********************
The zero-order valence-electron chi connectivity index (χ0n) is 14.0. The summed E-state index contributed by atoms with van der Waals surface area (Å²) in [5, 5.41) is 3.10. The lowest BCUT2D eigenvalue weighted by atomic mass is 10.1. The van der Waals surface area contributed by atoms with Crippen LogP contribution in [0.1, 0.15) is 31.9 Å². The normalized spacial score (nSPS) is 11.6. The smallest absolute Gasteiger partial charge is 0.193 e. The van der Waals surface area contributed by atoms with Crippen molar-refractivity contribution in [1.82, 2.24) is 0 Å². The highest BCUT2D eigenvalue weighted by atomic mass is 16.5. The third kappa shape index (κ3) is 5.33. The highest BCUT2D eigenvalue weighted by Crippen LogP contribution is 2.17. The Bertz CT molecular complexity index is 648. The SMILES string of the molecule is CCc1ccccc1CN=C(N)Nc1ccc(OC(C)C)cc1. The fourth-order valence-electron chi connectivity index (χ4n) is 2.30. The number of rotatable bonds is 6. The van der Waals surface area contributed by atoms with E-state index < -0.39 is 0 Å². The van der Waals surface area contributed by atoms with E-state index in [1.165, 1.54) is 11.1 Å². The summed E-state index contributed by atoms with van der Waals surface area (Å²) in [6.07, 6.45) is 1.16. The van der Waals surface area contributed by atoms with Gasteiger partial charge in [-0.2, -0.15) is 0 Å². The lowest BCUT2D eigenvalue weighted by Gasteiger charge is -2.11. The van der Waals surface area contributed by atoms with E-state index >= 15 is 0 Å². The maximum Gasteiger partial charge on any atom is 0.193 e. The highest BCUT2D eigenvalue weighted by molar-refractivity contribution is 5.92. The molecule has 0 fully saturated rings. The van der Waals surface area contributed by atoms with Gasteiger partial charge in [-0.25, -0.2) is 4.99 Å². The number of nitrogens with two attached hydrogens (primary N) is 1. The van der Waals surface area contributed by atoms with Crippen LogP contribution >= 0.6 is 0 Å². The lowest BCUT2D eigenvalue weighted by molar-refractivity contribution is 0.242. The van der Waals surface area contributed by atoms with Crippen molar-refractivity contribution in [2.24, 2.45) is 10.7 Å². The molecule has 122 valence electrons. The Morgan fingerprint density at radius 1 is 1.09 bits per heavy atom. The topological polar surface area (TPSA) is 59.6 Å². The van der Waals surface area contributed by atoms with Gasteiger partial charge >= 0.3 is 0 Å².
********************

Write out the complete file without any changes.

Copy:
The zero-order valence-electron chi connectivity index (χ0n) is 14.0. The summed E-state index contributed by atoms with van der Waals surface area (Å²) in [5, 5.41) is 3.10. The lowest BCUT2D eigenvalue weighted by atomic mass is 10.1. The van der Waals surface area contributed by atoms with Crippen LogP contribution in [0.1, 0.15) is 31.9 Å². The normalized spacial score (nSPS) is 11.6. The smallest absolute Gasteiger partial charge is 0.193 e. The van der Waals surface area contributed by atoms with Crippen molar-refractivity contribution in [1.82, 2.24) is 0 Å². The highest BCUT2D eigenvalue weighted by atomic mass is 16.5. The third kappa shape index (κ3) is 5.33. The highest BCUT2D eigenvalue weighted by Crippen LogP contribution is 2.17. The Bertz CT molecular complexity index is 648. The SMILES string of the molecule is CCc1ccccc1CN=C(N)Nc1ccc(OC(C)C)cc1. The fourth-order valence-electron chi connectivity index (χ4n) is 2.30. The number of rotatable bonds is 6. The van der Waals surface area contributed by atoms with E-state index < -0.39 is 0 Å². The van der Waals surface area contributed by atoms with E-state index in [1.165, 1.54) is 11.1 Å². The summed E-state index contributed by atoms with van der Waals surface area (Å²) in [6.07, 6.45) is 1.16. The van der Waals surface area contributed by atoms with Gasteiger partial charge in [-0.2, -0.15) is 0 Å². The lowest BCUT2D eigenvalue weighted by Gasteiger charge is -2.11. The van der Waals surface area contributed by atoms with E-state index >= 15 is 0 Å². The maximum Gasteiger partial charge on any atom is 0.193 e. The highest BCUT2D eigenvalue weighted by molar-refractivity contribution is 5.92. The molecule has 0 fully saturated rings. The van der Waals surface area contributed by atoms with Gasteiger partial charge in [-0.25, -0.2) is 4.99 Å². The number of nitrogens with two attached hydrogens (primary N) is 1. The van der Waals surface area contributed by atoms with Crippen LogP contribution >= 0.6 is 0 Å². The lowest BCUT2D eigenvalue weighted by molar-refractivity contribution is 0.242. The van der Waals surface area contributed by atoms with Crippen molar-refractivity contribution in [2.24, 2.45) is 10.7 Å². The molecule has 122 valence electrons. The Morgan fingerprint density at radius 1 is 1.09 bits per heavy atom. The topological polar surface area (TPSA) is 59.6 Å². The van der Waals surface area contributed by atoms with Gasteiger partial charge >= 0.3 is 0 Å².